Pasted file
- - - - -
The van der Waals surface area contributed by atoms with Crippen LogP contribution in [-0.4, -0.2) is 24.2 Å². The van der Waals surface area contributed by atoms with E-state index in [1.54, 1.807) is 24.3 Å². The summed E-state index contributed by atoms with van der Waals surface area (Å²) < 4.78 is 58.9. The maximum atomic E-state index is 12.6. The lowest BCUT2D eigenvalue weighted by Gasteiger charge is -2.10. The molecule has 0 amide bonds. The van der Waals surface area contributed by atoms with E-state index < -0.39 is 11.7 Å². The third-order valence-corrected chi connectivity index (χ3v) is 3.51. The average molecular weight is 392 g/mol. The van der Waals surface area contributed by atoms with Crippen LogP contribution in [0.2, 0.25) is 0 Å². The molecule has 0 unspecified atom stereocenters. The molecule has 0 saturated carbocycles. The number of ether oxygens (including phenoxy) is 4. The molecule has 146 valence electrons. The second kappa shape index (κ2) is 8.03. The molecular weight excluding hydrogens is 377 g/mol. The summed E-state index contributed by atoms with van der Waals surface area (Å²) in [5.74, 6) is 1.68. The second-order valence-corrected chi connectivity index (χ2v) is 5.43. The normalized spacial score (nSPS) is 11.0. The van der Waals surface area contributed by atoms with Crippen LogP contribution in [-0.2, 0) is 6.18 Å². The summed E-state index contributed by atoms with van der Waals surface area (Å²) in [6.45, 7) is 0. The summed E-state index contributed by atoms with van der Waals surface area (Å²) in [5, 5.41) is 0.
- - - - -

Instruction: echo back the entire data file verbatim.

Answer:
The van der Waals surface area contributed by atoms with Crippen LogP contribution in [-0.4, -0.2) is 24.2 Å². The van der Waals surface area contributed by atoms with E-state index in [1.54, 1.807) is 24.3 Å². The summed E-state index contributed by atoms with van der Waals surface area (Å²) < 4.78 is 58.9. The maximum atomic E-state index is 12.6. The lowest BCUT2D eigenvalue weighted by Gasteiger charge is -2.10. The molecule has 0 amide bonds. The van der Waals surface area contributed by atoms with E-state index < -0.39 is 11.7 Å². The third-order valence-corrected chi connectivity index (χ3v) is 3.51. The average molecular weight is 392 g/mol. The van der Waals surface area contributed by atoms with Crippen LogP contribution in [0.2, 0.25) is 0 Å². The molecule has 0 unspecified atom stereocenters. The molecule has 0 saturated carbocycles. The number of ether oxygens (including phenoxy) is 4. The molecule has 146 valence electrons. The second kappa shape index (κ2) is 8.03. The molecular weight excluding hydrogens is 377 g/mol. The summed E-state index contributed by atoms with van der Waals surface area (Å²) in [5.74, 6) is 1.68. The second-order valence-corrected chi connectivity index (χ2v) is 5.43. The normalized spacial score (nSPS) is 11.0. The van der Waals surface area contributed by atoms with Crippen LogP contribution in [-0.2, 0) is 6.18 Å². The summed E-state index contributed by atoms with van der Waals surface area (Å²) in [6.45, 7) is 0. The summed E-state index contributed by atoms with van der Waals surface area (Å²) in [5, 5.41) is 0.